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Does not do justice to a brave crew who survived.
on 15 May 2011
Having an interest in Bomber Command (my own Uncle was killed flying a Wellington in 1942, 2 days before his 21st birthday) I have read many books on this subject. Generally (with the exception of Martin Middlebrooke's excellent works which are in a category of their own), they fall into one of two categories; autobiographical and based on diaries written at the time or biographical and based solely on a crew members log book.
The first category often manage to portray the real feelings and emotions of life on a bomber base where every member of an operational crew knew the odds were stacked against their survival. Harry Yates's Luck and a Lancaster, Jack Currie's Lancaster Target and Mosquito Victory, Don Charlwood's No Moon Tonight and Pip Beck's Keeping Watch are all excellent examples.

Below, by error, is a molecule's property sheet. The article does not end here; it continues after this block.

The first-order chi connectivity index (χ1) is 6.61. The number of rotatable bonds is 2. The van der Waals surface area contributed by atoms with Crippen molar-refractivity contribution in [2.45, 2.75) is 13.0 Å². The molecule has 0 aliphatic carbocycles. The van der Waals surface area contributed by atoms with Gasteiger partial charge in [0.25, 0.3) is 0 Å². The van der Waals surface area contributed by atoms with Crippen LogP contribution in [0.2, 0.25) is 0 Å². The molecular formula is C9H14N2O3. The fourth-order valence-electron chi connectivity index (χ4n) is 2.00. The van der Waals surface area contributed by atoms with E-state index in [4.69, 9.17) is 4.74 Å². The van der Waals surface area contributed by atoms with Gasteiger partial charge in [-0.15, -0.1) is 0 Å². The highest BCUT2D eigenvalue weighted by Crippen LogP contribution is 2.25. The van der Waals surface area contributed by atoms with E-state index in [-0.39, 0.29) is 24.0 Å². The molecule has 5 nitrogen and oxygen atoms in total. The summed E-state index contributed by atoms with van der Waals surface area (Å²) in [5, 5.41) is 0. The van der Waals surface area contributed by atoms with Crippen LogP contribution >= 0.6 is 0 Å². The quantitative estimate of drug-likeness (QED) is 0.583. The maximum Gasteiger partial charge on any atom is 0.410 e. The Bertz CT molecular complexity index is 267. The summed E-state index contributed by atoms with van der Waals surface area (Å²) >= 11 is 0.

The Second category is often little short of a list of operations padded out with generic, and often irrellevent information. Sadly this book falls into the second category. It's 336 pages long but you get to page 177 before they take off for their first raid which, incidently, is covered in 3 short pages. Large parts of the first half of the book describe life on a farm in the 1920's & 30's interspersed with a potted history of Bomber Command and Arthur Harris. There is little in the way of emotion and no sense of the fear, exhilaration, relief etc captured in other books covering this subject.
There is no doubt that the members of this crew were extremely brave and exceptional young men who we all owe a great debt to, as well as the 55,573 who failed to return, unfortunately this book fails to do them justice